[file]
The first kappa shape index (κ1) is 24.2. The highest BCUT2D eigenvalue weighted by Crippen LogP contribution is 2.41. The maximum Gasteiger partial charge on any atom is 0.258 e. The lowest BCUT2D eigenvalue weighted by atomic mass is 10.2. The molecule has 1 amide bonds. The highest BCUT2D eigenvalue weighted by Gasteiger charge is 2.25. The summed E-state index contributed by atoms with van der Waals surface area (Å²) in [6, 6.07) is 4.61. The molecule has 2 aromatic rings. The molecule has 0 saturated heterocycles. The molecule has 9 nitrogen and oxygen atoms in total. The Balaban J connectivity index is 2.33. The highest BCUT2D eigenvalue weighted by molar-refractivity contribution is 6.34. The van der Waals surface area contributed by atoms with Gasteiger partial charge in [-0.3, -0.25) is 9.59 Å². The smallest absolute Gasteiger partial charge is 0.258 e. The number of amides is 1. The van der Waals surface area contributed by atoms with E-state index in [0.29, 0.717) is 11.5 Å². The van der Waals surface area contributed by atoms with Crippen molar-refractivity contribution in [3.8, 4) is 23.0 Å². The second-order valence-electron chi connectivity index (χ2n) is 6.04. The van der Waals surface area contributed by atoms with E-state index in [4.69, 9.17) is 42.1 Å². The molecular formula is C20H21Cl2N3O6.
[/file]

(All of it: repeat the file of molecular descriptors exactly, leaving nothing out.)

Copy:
The first kappa shape index (κ1) is 24.2. The highest BCUT2D eigenvalue weighted by Crippen LogP contribution is 2.41. The maximum Gasteiger partial charge on any atom is 0.258 e. The lowest BCUT2D eigenvalue weighted by atomic mass is 10.2. The molecule has 1 amide bonds. The highest BCUT2D eigenvalue weighted by Gasteiger charge is 2.25. The summed E-state index contributed by atoms with van der Waals surface area (Å²) in [6, 6.07) is 4.61. The molecule has 2 aromatic rings. The molecule has 0 saturated heterocycles. The molecule has 9 nitrogen and oxygen atoms in total. The Balaban J connectivity index is 2.33. The highest BCUT2D eigenvalue weighted by molar-refractivity contribution is 6.34. The van der Waals surface area contributed by atoms with Gasteiger partial charge in [-0.3, -0.25) is 9.59 Å². The smallest absolute Gasteiger partial charge is 0.258 e. The number of amides is 1. The van der Waals surface area contributed by atoms with E-state index in [0.29, 0.717) is 11.5 Å². The van der Waals surface area contributed by atoms with Crippen molar-refractivity contribution in [3.8, 4) is 23.0 Å². The second-order valence-electron chi connectivity index (χ2n) is 6.04. The van der Waals surface area contributed by atoms with E-state index in [4.69, 9.17) is 42.1 Å². The molecular formula is C20H21Cl2N3O6.